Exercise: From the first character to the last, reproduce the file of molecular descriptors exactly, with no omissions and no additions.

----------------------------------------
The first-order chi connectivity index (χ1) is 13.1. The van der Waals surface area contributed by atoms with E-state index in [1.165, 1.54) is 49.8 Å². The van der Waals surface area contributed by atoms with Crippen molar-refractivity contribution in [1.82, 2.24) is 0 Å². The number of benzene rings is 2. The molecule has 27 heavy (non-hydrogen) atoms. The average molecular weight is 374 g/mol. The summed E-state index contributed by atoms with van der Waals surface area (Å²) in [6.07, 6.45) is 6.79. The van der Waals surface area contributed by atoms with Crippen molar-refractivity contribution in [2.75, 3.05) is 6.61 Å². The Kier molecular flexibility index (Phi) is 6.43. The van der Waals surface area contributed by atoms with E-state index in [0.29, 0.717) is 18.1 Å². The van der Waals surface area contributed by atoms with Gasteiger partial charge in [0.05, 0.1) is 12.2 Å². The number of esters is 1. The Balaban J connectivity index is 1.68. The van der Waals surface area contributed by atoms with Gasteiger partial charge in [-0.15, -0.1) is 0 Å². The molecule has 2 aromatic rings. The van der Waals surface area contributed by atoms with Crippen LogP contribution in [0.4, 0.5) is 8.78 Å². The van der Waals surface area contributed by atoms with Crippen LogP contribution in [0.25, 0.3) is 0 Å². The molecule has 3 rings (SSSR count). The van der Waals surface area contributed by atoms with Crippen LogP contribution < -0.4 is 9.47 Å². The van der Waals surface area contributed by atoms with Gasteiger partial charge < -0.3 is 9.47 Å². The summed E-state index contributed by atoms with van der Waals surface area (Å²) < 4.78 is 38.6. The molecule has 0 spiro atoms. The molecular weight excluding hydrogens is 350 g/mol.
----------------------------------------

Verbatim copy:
The first-order chi connectivity index (χ1) is 13.1. The van der Waals surface area contributed by atoms with E-state index in [1.165, 1.54) is 49.8 Å². The van der Waals surface area contributed by atoms with Crippen molar-refractivity contribution in [1.82, 2.24) is 0 Å². The number of benzene rings is 2. The molecule has 27 heavy (non-hydrogen) atoms. The average molecular weight is 374 g/mol. The summed E-state index contributed by atoms with van der Waals surface area (Å²) in [6.07, 6.45) is 6.79. The van der Waals surface area contributed by atoms with Crippen molar-refractivity contribution in [2.75, 3.05) is 6.61 Å². The Kier molecular flexibility index (Phi) is 6.43. The van der Waals surface area contributed by atoms with E-state index in [0.29, 0.717) is 18.1 Å². The van der Waals surface area contributed by atoms with Gasteiger partial charge in [0.05, 0.1) is 12.2 Å². The number of esters is 1. The Balaban J connectivity index is 1.68. The van der Waals surface area contributed by atoms with Gasteiger partial charge in [-0.15, -0.1) is 0 Å². The molecule has 2 aromatic rings. The van der Waals surface area contributed by atoms with Crippen LogP contribution in [0.4, 0.5) is 8.78 Å². The van der Waals surface area contributed by atoms with Crippen LogP contribution in [0.25, 0.3) is 0 Å². The molecule has 3 rings (SSSR count). The van der Waals surface area contributed by atoms with Crippen LogP contribution < -0.4 is 9.47 Å². The van der Waals surface area contributed by atoms with Gasteiger partial charge < -0.3 is 9.47 Å². The summed E-state index contributed by atoms with van der Waals surface area (Å²) < 4.78 is 38.6. The molecule has 0 spiro atoms. The molecular weight excluding hydrogens is 350 g/mol.